Dear Older Self,
People close to you told you when you were in your twenties that you were overly serious. But, over the years, you have learned to not take everything so seriously. You have embraced laughter.
As you grow older you will need to continue to let go of being too serious. You will need to continue to grow in your ability to laugh. What a delightful assignment this could be! It might be the most enjoyable recommendation of any of the notes to yourself in this entire collection.
When I talk about learning to laugh, I do not mean laughing at someone else’s expense. Not ever. I mean laughing at life. I mean laughing as a way of letting go of resistance. Laughing as a way to embrace what is. Laughing as a playful form of surrender. This might include laughing at the things that cause you needless shame. Like laughing at the steady movement south of the skin and muscles that have come loose and are steadily responding to the call of gravity. Or laughing at that small animal that now seems to be permanently hanging from your upper arms, imbedded under the skin, swaying around like ababy sloth.
It could also include laughing at your own diminishing abilities. Like your crazy memory lapses.
Please try to avoid being like your loved one who took himself too seriously. It tortured him to not be able to remember a person’s name—a task he had taken great pride in over the years. He would try to recall a name and when the name did not arrive quickly on the tip of his tongue, he would become angry. His anger, of course, took up so much mental energy that there was no way for the lost name to resurface to consciousness. And this only made him more frustrated. It also made him more unpleasant to be around.
Think about the contrast with your elderly friend who had developed the ability to laugh in such moments. Her memory was amazing. But sometimes recall was slow. Like the time you were helping her walk to the bathroom and she was telling you about a friend of hers. She could not remember the friend’s name. So she quietly waited for the name to come to her. When she finally remembered, she was already using the bathroom, with you on the other side of a partially closed door. “Lorraine!” she shouted, and then she laughed and laughed. You could not help laughing with her. Her hilarity was contagious. The moment was pure joy.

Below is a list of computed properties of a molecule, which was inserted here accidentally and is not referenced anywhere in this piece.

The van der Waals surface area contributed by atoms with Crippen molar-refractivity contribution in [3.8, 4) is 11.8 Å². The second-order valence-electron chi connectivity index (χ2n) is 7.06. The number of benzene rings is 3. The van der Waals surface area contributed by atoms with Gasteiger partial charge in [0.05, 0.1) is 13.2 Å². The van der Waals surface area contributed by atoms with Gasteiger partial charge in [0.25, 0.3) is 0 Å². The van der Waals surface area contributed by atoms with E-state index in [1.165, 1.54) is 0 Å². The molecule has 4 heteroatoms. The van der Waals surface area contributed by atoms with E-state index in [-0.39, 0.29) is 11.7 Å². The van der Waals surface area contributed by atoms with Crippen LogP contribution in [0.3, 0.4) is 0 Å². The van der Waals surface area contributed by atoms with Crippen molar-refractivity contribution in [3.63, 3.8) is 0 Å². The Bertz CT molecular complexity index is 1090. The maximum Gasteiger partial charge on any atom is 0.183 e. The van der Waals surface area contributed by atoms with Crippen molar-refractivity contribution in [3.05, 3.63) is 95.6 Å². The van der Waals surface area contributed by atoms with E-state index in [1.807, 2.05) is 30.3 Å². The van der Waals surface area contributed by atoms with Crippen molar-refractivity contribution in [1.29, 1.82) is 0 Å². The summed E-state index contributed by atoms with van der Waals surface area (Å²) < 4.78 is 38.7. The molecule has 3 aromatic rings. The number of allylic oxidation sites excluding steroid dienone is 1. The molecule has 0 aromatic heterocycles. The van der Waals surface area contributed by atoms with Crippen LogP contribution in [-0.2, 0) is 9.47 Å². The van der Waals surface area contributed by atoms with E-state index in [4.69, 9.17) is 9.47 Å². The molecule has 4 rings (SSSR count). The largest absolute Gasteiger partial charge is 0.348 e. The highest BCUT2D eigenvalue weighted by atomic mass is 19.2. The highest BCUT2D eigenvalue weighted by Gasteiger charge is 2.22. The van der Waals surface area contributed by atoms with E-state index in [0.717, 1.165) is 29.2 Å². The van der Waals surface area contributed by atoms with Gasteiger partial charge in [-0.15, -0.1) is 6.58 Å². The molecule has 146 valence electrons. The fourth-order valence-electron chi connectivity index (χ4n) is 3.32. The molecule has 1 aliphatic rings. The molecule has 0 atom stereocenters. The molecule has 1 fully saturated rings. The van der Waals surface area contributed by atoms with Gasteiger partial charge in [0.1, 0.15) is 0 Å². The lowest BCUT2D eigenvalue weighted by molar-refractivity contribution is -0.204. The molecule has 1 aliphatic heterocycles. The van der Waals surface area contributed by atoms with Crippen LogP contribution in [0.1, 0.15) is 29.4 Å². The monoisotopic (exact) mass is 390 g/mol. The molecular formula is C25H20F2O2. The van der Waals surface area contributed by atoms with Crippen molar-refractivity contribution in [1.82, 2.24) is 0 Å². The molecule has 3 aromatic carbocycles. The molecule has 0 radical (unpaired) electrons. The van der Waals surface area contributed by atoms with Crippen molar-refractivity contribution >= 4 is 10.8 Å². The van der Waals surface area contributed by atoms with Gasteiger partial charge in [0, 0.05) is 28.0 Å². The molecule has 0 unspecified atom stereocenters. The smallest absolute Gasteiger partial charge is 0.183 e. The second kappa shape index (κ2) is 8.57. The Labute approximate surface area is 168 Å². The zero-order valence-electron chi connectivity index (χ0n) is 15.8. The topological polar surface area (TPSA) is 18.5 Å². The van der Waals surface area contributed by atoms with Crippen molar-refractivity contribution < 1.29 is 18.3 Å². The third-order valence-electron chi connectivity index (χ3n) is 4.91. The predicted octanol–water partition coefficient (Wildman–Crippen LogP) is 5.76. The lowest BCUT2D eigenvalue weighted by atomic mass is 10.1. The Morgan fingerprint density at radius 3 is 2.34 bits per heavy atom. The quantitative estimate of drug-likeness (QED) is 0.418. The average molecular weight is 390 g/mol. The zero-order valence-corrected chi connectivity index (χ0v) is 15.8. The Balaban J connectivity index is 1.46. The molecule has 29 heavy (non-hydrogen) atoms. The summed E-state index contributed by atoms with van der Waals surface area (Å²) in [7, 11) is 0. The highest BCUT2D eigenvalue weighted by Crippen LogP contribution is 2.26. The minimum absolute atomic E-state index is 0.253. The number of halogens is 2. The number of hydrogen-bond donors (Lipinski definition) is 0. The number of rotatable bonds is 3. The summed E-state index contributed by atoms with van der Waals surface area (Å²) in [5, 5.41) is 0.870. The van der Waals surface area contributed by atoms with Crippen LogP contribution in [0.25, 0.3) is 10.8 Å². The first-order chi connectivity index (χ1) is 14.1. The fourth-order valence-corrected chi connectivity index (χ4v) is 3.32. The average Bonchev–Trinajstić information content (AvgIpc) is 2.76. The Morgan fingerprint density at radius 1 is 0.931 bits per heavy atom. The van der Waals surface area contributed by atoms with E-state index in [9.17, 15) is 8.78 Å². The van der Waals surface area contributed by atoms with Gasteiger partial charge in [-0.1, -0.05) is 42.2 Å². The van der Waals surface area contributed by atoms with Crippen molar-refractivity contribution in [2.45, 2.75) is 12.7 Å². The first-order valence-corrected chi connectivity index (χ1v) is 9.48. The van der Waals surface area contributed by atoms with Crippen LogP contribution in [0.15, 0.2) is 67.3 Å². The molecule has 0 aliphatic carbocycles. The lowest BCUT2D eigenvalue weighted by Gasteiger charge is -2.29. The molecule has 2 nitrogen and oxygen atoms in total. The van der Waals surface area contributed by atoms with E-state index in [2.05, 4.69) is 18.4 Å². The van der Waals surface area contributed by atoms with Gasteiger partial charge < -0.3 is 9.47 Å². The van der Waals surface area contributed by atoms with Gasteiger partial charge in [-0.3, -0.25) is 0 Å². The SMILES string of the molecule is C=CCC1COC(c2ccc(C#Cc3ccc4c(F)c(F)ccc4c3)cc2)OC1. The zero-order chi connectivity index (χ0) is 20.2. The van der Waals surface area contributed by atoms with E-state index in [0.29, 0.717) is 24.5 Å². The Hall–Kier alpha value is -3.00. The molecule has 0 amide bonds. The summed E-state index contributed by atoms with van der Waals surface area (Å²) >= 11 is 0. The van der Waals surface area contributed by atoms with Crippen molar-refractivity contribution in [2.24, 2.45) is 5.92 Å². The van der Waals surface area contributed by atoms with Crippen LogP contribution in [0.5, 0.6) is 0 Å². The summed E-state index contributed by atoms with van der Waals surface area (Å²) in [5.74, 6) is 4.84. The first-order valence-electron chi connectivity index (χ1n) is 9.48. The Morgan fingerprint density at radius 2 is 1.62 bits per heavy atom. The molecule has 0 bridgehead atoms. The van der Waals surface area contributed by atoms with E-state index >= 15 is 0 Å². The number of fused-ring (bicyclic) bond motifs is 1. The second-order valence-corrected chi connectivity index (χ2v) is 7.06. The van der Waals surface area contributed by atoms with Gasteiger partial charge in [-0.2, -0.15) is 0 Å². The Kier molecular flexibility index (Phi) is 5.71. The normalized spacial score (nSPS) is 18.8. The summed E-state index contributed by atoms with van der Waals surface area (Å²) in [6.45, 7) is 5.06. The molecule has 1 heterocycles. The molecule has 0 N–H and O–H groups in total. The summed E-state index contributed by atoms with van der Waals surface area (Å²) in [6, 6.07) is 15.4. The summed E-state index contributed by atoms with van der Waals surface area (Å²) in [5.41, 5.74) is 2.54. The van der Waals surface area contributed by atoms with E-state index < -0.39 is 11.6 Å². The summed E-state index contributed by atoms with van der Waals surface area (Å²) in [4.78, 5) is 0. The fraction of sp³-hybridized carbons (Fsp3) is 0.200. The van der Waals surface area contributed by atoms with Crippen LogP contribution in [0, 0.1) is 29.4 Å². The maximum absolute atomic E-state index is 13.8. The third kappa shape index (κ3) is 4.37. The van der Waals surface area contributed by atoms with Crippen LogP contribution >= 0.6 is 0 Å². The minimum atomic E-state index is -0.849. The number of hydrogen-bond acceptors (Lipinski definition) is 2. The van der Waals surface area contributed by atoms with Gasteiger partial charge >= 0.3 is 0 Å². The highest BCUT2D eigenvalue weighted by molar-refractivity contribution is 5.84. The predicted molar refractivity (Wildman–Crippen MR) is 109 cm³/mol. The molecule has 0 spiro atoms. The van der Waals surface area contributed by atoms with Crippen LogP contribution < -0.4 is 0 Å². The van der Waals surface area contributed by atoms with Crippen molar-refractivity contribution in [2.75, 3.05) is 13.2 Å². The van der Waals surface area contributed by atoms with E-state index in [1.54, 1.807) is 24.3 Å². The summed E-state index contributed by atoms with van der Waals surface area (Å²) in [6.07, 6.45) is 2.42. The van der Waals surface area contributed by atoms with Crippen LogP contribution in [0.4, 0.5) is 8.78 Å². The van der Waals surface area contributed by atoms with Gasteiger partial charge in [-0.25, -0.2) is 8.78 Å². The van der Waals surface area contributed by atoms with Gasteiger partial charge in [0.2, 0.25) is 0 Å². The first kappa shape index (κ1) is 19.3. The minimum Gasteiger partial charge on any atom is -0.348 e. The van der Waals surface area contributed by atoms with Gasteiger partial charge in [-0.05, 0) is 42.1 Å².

You have already had a few good laughs at yourself over this very kind of situation. Remember the time when you put a piece of left-over pizza from lunch in the refrigerator at work? You wrote the word “pizza” on a sticky note and put it on your desk so that you would remember to take the piece of pizza home. After a long afternoon of intense work, you looked at the note and had no idea why it was there. “Pizza?” you said. After a couple of minutes you remembered and started to laugh. You laughed. And laughed. You still laugh at this crazy moment. These moments will become more frequent. Keep laughing.
Life can feel so serious sometimes. Here we are, in these notes, carrying on about changes and losses. It requires a kind of mindfulness to be open to humor, and to seek humor, on a regular basis in the midst of life’s challenging realties. So, pay attention to whether or not your brow always seems furrowed, or if your mind always seems filled with worries, or if your heart feels heavy all the time. As you can, look for gifts of humor in the midst of it all.
Sometimes very serious situations can offer moments of humor. It is good to stay open to this possibility. Remember the elderly friend you took to the ER, who received a large dose of intravenous Lasix. The Lasix was given to help her body get rid of excess fluid that was putting pressure on her heart and lungs. So it wasn’t very long before she needed a bed pan. It turned out that she had never in her long life had the need to be on a bed pan. So the thought of not being allowed to get up to walk to the bathroom and having to figure out a bed pan at her age struck her as pretty funny. She started to laugh. It was even funnier to her when she realized that her nurse’s aide was a male. So she laughed harder. But the real hilarity ensued when the bed pan proved to be too tiny to contain all the fluids the Lasix had sent its way. With only thin curtains for privacy in this busy ER, there was no one there at the time who could have missed your joint chorus of laughter as her bed pan overflowed.
You don’t have to wait until you forget a name or have a mishap in an ER to laugh. Let laughter be a part of every day. Make it a point to watch comedies. As much as possible, spend time with children, so you can let them remind you how to play and how to laugh. Notice your new limits and embrace them with laughter.
Laughter is good for you. It offers perspective. It floods your brain with endorphins. It blesses others with moments of joyful bonding. It moves you out of the tensions caused by resistance and into the grace of surrender.
So, dear older self, let go and laugh.
This meditation is taken from Notes to Our Older Selves: Suggestions for Aging With Grace by Juanita Ryan and Mary Rae. You can get a copy at Amazon.com